I’ll be cooking for you soon!


History Detective

“History Detective – For this challenge, you get to be the detective! Either use clues from multiple recipes to make a composite recipe, or choose a very vague recipe and investigate how it was made.”

Using a Family Treasure

For this challenge, I turned to my personal hoard collection of cookbooks. I chose the one that is the nearest and dearest to my heart – the handwritten cookbook of my Great-Grandma Olive. It is written in a journal dated 1914 on the cover.

greatgrandma olive

My Great-Grandma Olive was born in Albion, Michigan in 1880. In 1898, at the age of 18, she married my Great-Grandpa Jud Hoyt, and they were the parents of my maternal grandfather Daryl, the youngest of five children. Olive and Jud were farmers in rural Michigan where they had a self-sustaining farm on land that was homesteaded by Jud’s father, Lewis Hoyt. Their home received electricity in 1944, they did not have running water, and the outhouse was in use as the only means of relief until the mid 1970s. My Great-Grandpa Jud raised draft horses with which they did the majority of their farming. The picture above was taken in the late to mid 1930s.

Within the pages of Great-Grandma Olive’s collection of recipes I discovered a recipe that was very vague – a perfect recipe to use in this Historical Food Fortnightly challenge.

Soldier Cake

The recipe was for Soldier Cake, and it was simply a list of ingredients along with the dates 1917-1919 written next to the title. This meant it was directly from the time of the United States’ involvement in World War 1.

The United States officially declared war upon the German Empire on April 6, 1917. On August 10, 1917, the U.S. Food Administration was established under the direction of Herbert Hoover to manage wartime supply, conservation, distribution and transportation of food. This was largely a voluntary program that relied on Americans’ compassion and sense of patriotism to support the larger war effort.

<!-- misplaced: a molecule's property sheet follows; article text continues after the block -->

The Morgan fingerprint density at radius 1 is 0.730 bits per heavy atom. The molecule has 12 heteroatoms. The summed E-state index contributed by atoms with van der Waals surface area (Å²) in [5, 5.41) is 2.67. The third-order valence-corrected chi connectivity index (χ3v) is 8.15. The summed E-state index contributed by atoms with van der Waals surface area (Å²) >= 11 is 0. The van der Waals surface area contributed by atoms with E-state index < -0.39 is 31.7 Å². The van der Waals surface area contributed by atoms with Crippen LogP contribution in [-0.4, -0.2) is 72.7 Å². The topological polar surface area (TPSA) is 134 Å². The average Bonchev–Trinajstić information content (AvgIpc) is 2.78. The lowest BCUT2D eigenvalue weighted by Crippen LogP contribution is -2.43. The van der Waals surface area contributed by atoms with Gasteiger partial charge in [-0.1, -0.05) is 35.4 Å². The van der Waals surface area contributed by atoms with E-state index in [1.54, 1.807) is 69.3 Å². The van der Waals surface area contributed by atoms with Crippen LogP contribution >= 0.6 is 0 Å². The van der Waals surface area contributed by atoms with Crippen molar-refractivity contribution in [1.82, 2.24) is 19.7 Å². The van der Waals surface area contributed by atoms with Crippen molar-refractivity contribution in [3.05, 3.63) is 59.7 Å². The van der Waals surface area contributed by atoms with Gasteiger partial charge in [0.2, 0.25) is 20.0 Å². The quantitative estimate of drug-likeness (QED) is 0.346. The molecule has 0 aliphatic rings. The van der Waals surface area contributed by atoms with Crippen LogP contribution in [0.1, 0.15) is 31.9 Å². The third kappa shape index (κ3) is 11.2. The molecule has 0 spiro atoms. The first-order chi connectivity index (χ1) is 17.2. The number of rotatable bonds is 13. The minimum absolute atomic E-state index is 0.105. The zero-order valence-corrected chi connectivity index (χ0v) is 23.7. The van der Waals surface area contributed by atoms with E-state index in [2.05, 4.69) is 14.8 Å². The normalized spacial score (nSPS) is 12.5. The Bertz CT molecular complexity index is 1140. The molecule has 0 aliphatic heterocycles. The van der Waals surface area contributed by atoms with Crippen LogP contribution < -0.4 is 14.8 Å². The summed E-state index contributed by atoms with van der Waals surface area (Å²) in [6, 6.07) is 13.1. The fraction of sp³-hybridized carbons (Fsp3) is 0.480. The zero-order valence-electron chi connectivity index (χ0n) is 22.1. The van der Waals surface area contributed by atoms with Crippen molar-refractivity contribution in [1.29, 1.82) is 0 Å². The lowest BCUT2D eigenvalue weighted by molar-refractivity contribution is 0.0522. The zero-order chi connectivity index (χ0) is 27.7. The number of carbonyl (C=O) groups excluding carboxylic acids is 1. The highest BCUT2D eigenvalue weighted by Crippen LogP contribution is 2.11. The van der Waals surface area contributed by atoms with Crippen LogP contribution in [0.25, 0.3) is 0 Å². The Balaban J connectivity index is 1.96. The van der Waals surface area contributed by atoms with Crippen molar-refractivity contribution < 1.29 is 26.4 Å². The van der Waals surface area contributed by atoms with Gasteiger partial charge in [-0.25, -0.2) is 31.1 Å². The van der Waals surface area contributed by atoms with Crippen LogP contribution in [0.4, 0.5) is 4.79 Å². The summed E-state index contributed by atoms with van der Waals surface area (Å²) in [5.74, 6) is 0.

This included voluntary restriction on meat, wheat and sugar. Individuals were encouraged to participate by modifying eating habits to increase the amount of food that could be shipped to US troops stationed in Europe as well as the people from the Allies who had already been at war for three years. The promotion encouraged eating fresh fruits and vegetables, which would be harder to ship overseas, as well as limiting wheat, another fairly easy commodity to send overseas. As a result of these conservation efforts, food shipments to Europe doubled within a year and consumption in the United States dropped by 15 percent.

Part of the war propaganda included demonization of the German population. I found evidence of a statement or oath that my great-grandmother had included within the pages of her recipes:

the oath

the oath 2

It appears that my great-grandmother did her part with the use of Soldier Cake.

soldier cake